All Natchez men get your shovels ready

Published 12:06am Friday, July 6, 2012

Those who think the good days of Natchez are in the past and not in the future should take a look at the city’s charter — especially those of you who hate it when the tax collector comes knocking each year.

It could be mayor Butch Brown or one of our city’s aldermen knocking on your door, telling you to grab a shovel and get to work in the streets.

Unlike today when our taxes pay for city crews to keep our roads clean and passable, it wasn’t that way 166 years ago.

Adopted by the state legislature in 1846, the city’s charter makes it clear that at least half of the city’s population would not just pay taxes, but also would work to keep Natchez functioning.

According to the document, all men between 18 and 55 were “to perform annually six day’s labor of ten hours each, on the streets, alleys, or avenues” in the city limits.

That’s 60 hours of work to help keep the streets free of trash, free of potholes and in passable condition. The specific section doesn’t mention anything about keeping the trees trimmed and the grass along the sides of the street neat and mowed.

It didn’t say that the 6 days had to be consecutive or that they had to be performed in the 100 degree summer heat. In fact Section 28 is void of many specifics.

It leaves enforcement of the statute to the mayor and board of aldermen. According to the section they are responsible for passing all ordinances necessary to “compel” each male resident to work.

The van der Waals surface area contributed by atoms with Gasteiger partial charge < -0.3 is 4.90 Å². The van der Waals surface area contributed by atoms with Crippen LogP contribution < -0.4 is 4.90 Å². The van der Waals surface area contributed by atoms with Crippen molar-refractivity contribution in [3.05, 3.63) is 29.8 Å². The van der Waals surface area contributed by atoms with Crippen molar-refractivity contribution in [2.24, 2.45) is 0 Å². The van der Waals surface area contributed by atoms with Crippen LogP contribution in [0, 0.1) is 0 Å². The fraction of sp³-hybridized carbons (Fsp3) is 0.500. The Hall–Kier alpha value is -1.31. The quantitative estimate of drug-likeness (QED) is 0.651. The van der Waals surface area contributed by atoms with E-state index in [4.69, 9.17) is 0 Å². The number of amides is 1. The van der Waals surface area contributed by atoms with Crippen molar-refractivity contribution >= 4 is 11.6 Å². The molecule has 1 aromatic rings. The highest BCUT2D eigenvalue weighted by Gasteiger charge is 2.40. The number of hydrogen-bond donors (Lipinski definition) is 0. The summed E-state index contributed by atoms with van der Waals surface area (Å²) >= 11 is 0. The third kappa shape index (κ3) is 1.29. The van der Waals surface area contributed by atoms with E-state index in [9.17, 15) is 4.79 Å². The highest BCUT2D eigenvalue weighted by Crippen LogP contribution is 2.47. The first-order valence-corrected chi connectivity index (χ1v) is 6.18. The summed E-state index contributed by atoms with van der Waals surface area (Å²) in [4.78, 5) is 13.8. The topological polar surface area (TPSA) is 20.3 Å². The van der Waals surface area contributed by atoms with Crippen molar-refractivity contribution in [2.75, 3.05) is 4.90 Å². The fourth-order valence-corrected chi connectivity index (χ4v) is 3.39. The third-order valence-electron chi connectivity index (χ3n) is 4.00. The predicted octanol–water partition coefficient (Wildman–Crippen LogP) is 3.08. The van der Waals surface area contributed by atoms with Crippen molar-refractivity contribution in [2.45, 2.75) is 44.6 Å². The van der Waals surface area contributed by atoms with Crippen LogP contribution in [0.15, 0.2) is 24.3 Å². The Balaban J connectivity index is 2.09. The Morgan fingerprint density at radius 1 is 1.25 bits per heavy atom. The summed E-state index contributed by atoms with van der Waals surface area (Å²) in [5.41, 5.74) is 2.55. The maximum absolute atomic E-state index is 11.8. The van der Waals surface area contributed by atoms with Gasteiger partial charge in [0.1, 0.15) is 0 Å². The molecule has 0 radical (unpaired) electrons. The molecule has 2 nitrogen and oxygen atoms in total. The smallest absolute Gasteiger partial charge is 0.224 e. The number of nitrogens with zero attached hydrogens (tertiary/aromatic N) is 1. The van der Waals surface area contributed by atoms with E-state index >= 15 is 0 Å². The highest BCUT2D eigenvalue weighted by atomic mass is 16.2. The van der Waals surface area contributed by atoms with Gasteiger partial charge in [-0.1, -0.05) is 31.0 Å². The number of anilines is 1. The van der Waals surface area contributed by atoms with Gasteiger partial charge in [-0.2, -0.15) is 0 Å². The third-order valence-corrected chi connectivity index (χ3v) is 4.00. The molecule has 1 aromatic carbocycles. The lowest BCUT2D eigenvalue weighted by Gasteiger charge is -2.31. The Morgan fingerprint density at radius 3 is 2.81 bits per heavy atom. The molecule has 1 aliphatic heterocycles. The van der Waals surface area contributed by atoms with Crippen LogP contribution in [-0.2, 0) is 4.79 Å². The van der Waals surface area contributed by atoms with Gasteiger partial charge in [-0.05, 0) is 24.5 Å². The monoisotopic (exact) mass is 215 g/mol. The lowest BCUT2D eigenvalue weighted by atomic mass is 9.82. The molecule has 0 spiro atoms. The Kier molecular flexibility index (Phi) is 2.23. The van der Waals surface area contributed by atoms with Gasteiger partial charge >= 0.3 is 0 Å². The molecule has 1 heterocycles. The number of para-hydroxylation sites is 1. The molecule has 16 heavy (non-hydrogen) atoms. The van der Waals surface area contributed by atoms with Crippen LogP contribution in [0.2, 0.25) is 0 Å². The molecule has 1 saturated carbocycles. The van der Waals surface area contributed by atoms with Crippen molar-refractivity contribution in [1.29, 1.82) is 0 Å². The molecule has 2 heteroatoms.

For the well-to-do there was a way out of this civic duty. In lieu of hard labor anyone could reach deep into their pockets and fork over three one dollar coins.

According to some newspapers in the late 1840s, industry wages at the time brought in about $2 per week for the average worker in some mills. For many, three dollars equaled a week and a half’s salary.

It is not clear how long or even if the statute was enforced by the mayor and city council. The section remained in the charter until it was replaced by other legislation enacted by state lawmakers in 1972.

During the most recent municipal elections, candidates made campaign promises to clean up the city — to make it look like it did when Natchez took pride in how it presented itself to residents and visitors.

Angry residents complained about the condition of city streets and of medians filled with weeds and tall grass.

At the same time, city lawmakers expressed frustration with the Mississippi Department of Transportation when they cut in half the number of times they cut the grass along state highways in the city. The mayor and board of aldermen openly questioned how in a weak economy they could afford to pick up where MDOT left off.

Imagine what it would be like if the city still knocked on resident’s doors with shovels in hand.

If each male resident had to either pay up or take to the streets each year, perhaps people would think twice about flinging trash out car windows or flicking cigarette butts while waiting at stoplights.

Some business owners might take responsibility for keeping the trees and landscape in front of their stores trimmed and manicured.

Given a more direct sweat equity investment in keeping Natchez streets clean, perhaps civic pride and responsibility might increase.

Maybe returning some things from the past could help Natchez in the future.


Ben Hillyer is the design editor of The Natchez Democrat. He can be reached at 601-445-3540 or by e-mail at